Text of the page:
S&P 500 companies pension plan funding rose to 104% in 2007, marking the first time the plans have been overfunded in aggregate since 2001, according to a new study by Standard & Poors.
Pension assets increased 2.3% to $1.5 trillion, while obligations fell 4.6% to $1.44 trillion in 2007. As a result, plans had $63.4 billion in aggregate excess assets. Companies contributed $34.7 billion to their pension funds in 2007, and expect to add $30.8 billion this year.
Asset allocations followed a flight to safety, as fixed-income assets rose to 32.3% from 29.4% of total assets at the expense of equities, which dropped to 61.3% from 64.1%.
The funding level for other post-employment benefits offered by 310 of the S&P 500 companies rose to 26%; however, the state of OPEB remains extremely poor, according to the report. OPEBs have no fallback support, like pensions have from the federal government, but are still underfunded by $269.1 billion. Just six companies were overfunded: Comerica Inc., JPMorgan Chase & Co., LSI Corp., PerkinElmer Inc., PG&E Corp. and Principal Financial Group Inc.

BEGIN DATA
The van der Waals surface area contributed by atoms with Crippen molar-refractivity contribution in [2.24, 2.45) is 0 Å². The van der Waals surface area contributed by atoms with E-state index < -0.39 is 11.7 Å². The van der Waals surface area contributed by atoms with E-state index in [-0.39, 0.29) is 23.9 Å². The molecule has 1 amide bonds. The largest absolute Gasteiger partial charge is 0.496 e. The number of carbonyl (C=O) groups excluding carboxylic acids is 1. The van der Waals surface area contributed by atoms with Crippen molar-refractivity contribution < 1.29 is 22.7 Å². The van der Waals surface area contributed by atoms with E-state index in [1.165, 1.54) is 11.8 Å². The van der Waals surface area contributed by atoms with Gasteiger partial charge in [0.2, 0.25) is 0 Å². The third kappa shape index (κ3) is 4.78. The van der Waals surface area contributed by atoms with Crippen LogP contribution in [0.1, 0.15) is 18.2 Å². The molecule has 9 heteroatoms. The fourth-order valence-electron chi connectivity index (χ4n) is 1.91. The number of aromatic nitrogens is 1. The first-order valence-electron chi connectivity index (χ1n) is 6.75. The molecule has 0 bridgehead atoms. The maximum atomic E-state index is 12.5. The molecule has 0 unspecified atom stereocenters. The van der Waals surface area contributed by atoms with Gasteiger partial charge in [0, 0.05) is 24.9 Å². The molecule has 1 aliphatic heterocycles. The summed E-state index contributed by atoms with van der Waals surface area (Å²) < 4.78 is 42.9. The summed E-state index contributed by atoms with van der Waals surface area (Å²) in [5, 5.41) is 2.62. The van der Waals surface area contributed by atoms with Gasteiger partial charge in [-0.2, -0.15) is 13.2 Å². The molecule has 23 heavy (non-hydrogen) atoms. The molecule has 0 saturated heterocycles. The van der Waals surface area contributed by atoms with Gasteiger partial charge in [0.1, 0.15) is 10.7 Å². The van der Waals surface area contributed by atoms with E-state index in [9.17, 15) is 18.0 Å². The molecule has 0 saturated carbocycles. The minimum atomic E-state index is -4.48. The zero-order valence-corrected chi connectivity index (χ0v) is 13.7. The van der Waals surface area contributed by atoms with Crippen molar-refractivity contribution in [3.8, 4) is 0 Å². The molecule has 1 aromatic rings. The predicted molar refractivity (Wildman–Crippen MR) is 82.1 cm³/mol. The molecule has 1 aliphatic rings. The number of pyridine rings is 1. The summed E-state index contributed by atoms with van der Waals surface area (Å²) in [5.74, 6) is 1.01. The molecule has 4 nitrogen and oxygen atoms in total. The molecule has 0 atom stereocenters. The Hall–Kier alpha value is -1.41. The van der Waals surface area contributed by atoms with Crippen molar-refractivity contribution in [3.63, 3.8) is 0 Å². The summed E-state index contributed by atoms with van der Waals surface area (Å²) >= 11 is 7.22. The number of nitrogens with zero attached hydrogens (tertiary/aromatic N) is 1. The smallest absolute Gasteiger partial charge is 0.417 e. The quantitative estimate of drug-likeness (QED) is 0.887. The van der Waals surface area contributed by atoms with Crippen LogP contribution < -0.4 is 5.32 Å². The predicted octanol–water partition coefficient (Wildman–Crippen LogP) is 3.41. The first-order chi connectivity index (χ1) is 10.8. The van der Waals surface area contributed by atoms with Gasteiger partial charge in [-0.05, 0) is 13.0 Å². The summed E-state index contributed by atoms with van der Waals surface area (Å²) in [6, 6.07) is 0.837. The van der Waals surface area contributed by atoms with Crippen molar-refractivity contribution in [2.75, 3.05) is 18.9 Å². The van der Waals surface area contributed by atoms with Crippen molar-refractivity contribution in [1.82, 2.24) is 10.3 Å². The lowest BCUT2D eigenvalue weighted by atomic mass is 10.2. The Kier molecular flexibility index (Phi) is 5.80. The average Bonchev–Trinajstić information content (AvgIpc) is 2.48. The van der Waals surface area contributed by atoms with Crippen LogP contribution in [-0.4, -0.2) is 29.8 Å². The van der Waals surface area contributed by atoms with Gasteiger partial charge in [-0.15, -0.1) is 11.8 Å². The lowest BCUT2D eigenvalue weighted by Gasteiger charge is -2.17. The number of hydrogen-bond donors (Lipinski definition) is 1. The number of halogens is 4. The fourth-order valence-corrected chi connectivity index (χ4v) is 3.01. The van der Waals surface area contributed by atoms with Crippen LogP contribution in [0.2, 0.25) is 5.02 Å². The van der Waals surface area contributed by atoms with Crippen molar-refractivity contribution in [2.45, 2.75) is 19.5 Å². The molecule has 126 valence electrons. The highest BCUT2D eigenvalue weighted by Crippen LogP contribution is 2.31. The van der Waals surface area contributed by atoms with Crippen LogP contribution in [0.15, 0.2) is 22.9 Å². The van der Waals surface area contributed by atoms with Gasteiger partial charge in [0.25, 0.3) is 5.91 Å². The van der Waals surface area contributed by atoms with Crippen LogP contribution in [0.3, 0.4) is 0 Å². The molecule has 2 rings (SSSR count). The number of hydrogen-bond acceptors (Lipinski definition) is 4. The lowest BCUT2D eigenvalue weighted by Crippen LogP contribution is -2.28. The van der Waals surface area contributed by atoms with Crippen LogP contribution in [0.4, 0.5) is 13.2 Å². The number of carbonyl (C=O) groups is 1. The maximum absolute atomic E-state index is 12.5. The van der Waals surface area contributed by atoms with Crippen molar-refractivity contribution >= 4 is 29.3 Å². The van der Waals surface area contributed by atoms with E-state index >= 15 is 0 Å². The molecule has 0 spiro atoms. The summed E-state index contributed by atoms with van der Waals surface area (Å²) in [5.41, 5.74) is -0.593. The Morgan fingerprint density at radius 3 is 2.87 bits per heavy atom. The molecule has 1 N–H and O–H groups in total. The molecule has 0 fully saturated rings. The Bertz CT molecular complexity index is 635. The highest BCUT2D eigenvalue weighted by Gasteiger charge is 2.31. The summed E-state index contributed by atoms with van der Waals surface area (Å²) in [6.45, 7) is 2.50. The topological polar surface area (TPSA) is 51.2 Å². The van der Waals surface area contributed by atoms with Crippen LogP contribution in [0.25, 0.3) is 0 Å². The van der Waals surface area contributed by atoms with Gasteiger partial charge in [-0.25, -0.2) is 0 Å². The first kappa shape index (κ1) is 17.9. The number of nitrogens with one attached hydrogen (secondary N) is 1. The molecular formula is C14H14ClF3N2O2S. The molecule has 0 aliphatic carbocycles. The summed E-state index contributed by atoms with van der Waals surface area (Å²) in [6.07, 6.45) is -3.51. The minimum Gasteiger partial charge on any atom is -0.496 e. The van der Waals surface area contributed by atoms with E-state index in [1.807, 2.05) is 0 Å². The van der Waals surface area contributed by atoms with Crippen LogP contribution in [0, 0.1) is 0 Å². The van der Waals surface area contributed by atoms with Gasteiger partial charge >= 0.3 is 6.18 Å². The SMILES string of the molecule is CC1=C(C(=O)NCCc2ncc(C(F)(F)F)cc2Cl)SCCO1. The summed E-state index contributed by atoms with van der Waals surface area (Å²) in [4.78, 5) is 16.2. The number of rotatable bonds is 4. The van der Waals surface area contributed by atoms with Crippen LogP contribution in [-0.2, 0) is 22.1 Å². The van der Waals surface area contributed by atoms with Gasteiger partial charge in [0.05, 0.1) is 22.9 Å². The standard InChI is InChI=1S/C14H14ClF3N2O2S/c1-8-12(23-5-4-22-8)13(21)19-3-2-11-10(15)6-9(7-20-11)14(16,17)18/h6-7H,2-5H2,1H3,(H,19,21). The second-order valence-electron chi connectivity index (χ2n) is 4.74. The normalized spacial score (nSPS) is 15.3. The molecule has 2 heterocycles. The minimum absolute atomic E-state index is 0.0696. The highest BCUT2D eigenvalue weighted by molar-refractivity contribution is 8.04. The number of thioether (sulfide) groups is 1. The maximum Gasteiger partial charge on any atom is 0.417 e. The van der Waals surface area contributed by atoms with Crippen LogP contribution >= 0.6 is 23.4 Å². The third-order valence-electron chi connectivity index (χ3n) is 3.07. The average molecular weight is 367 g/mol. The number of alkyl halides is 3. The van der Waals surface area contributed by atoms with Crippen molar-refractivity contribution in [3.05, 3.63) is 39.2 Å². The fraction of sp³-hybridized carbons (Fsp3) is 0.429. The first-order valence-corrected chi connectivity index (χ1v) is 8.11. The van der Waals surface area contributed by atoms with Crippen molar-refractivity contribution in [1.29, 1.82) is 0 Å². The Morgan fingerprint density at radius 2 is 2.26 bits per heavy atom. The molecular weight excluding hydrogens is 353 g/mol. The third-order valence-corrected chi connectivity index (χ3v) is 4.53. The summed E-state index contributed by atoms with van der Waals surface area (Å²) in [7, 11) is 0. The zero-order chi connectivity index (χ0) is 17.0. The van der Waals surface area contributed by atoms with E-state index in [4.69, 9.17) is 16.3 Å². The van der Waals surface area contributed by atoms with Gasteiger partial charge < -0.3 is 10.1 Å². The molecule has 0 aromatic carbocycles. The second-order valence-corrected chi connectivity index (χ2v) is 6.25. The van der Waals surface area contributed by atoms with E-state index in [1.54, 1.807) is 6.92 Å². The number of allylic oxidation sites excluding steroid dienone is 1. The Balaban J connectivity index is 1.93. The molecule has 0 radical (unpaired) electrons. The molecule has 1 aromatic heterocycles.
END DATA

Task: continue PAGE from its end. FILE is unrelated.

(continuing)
Given the low funding and the ability of companies to change, modify and cancel programs, the reality for many retirees is that, just as their children may not have it as good as they did, their retirement may not be as good as their parents, the report says.